I'd don't think the power plants can produce more than four hundred and forty kay scotts over six minutes, and every shot from the primary meson gun needs ten thousand scotts, not counting manoeuvre drive and life support.

With missiles, it's probably okay to pump out them out every six seconds; energy weapons probably violate some law of thermodynamics.
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Re: Ship Design Philosophy

Postby Condottiere » Thu May 11, 2017 11:53 pm

Dogfighting Ring: Illegal

I think that the intent was to give it a cinematic feel, ala Star Wars.

If so, the rules would need to add an additional column for each weapon indicating rate of fire; outside of running out of juice, the energy guns are bound to overheat.
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Re: Ship Design Philosophy

Postby AnotherDilbert » Fri May 12, 2017 8:35 am

The reasonable assumption is that space combat weapons actually fire more often than once per space combat round, as is explicit in TNE. They just don't have very high hit chances at long ranges.

At visual range, such as in "dogfights" and personal combat they have much higher hit chances and hence get to roll attack rolls more often.

Ammo should be used at different rates though.
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Re: Ship Design Philosophy

Postby Condottiere » Fri May 12, 2017 10:55 am

Once you have specific output, you can figure how much energy the motors are actually producing.

I don't know how that compares to that of dirtside vehicles, but I'll bet you'll start getting massive discrepancies.

Certainly, commercial ships will suddenly have shrinking power plants, since with an increased output, moving them in either real space or opening up the rabbit hole has the same energy requirements.
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Re: Ship Design Philosophy

Postby Condottiere » Mon May 15, 2017 11:20 pm

Spaceships: Short Range Missiles

If you're at close, or even short range, a six gee missile will hit immediately.

Half of the missile is the warhead, possibly batteries, and electronics.

Thrust six reaction rockets requires twelve percent of volume, and a default fifteen percent fuel tank for sixty thrust turns.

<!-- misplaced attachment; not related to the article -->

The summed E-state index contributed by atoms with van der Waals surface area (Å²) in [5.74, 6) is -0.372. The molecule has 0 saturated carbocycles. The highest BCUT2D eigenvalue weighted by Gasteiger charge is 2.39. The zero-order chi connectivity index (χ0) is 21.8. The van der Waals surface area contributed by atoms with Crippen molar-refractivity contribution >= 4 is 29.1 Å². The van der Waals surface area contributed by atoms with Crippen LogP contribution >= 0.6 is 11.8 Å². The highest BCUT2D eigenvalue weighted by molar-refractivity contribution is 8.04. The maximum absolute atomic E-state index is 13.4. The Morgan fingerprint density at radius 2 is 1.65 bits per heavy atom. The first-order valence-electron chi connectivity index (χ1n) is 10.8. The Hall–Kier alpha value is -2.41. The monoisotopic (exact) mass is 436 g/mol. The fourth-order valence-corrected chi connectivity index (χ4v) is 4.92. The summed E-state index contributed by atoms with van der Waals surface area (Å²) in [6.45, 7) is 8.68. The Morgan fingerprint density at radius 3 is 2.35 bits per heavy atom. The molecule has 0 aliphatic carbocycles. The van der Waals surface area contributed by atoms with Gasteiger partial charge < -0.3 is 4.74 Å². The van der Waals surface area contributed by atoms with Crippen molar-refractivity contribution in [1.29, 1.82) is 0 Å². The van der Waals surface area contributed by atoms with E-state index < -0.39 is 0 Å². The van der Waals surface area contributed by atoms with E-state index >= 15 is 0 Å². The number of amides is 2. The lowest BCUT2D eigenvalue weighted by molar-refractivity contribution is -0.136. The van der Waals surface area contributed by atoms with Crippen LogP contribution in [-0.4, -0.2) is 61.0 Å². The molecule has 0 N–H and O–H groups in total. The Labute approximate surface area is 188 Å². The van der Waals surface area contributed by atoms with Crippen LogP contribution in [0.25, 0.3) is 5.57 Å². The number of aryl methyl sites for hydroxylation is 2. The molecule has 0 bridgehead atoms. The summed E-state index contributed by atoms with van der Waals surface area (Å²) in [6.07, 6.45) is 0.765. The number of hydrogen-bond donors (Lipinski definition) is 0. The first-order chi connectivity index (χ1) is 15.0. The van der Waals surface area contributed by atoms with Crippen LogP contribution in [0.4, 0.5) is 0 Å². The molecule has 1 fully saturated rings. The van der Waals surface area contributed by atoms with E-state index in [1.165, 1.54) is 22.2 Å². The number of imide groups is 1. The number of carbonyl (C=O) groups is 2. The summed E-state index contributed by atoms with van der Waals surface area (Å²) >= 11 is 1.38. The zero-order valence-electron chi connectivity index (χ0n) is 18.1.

However, you really only need one turn's worth of fuel, so that's one and a half percent, default; that's a total of thirteen and a half percent.

Fifty eight and a half percent of one twelfth of a tonne, which equals to 0.04875 tonnes.

This seems small enough to have twenty missiles per tonne.
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Re: Ship Design Philosophy

Postby Condottiere » Tue May 16, 2017 4:53 am

Inspiration: Doctor Who Oxygen

The Doctor, Bill and an angry Nardole travel in the TARDIS follow a distress call to a deep-space mining station. When the TARDIS is jettisoned by the station's computers, the trio are forced to wear "smartsuits", robotic spacesuits capable of independent operation tied to the station. The suits are also the only source of oxygen, as the mining company does not provide an oxygen atmosphere inside the station, and every activity is measured in breaths. The surviving crew warn them that some suits have received instructions to "deactivate" their "organic components", killing the wearer via an electrical discharge but remaining autonomous. This signal can be carried by touch, which has caused most of the crew to be turned into zombies, enslaved to the suits' programming. The Doctor and the others plan to walk outside the station to an uncompleted portion not updated in the computer systems to hide. Bill's suit malfunctions during depressurisation and forces her to remove her helmet. To save her, the Doctor gives her his helmet as they spacewalk. He survives the vacuum of space, but has gone blind from the ordeal.
The computer discovers their location, and Bill's suit again malfunctions and will not move as they flee. The Doctor leaves her behind, assuring her she will not die, but she is electrocuted when they touch her. The Doctor reveals the limit of breaths is an algorithm to stop people "wasting" oxygen, part of the company's automated profit-making system; killing the wearers was just the logical endpoint of corporate profit over human life. He hacks the station's systems to cause the station to self-destruct if they are killed, and convinces the others this is a "good death" and revenge against the corporation. The computers recognise this threat and recalculates the suits' programming, and the zombies turn over their oxygen supplies to the survivors.